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My mom shook her head. “There were spots in Hammersley Inlet that not even my dad would navigate.” I look over at my map of kayaking explorations. Drat. It looked like such a good idea. I suppose it’s a narrow enough inlet to cause trouble. My mom elaborates on her point. Whirlpools and things like that. This, from the lady who decided it would be a good idea to paddle under the bridge during a storm, with the tide coming in. Yeah, there’s a reason for those big waves there.

I sigh. Oh well. There are plenty of other inlets to explore. And islands. I loved the old dilapidated house the best. It leaned over the bank precariously, though it did not have far to fall. It’s roof was of moss (where there was roof), and its front door was missing, and ferns grow among the rotten floorboards. On a neighboring island wander the deer. Had they swum out there way back when? I look across to the mainland. Crazy deer.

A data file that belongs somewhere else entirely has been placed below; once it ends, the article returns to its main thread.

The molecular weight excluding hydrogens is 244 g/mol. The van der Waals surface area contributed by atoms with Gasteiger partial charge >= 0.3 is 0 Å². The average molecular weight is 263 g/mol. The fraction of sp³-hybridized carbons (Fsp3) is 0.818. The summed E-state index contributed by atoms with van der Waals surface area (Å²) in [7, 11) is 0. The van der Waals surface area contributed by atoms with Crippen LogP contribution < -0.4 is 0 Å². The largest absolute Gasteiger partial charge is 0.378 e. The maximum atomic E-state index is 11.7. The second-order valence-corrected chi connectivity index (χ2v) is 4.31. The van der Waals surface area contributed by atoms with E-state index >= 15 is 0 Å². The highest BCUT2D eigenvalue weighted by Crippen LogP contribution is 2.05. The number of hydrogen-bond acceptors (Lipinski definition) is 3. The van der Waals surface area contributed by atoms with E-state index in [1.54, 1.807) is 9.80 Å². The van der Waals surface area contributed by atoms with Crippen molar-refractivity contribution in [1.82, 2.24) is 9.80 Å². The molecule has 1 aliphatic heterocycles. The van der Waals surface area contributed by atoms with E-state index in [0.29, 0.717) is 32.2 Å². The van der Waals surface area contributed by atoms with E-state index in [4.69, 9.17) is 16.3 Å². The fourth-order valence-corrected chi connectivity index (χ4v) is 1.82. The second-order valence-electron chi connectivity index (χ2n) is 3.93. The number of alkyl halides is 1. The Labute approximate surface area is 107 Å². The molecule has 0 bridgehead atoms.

I’ll paddle into the sun on a cold, cold day. There is frost on the shore, and spiking on the seashells, there in the shade. And later, I’ll paddle into a forest of moon jellies. Is it a converging of tides? I scoop up some on my yellow paddle, letting them slide across its surface and plop back into the water. And I’ll scare off a colony of seabirds from their roost, watching them wing out over the water and return.

And I will return. But only after I’m soaked by the chill water. My last day of kayaking before winter sets in.

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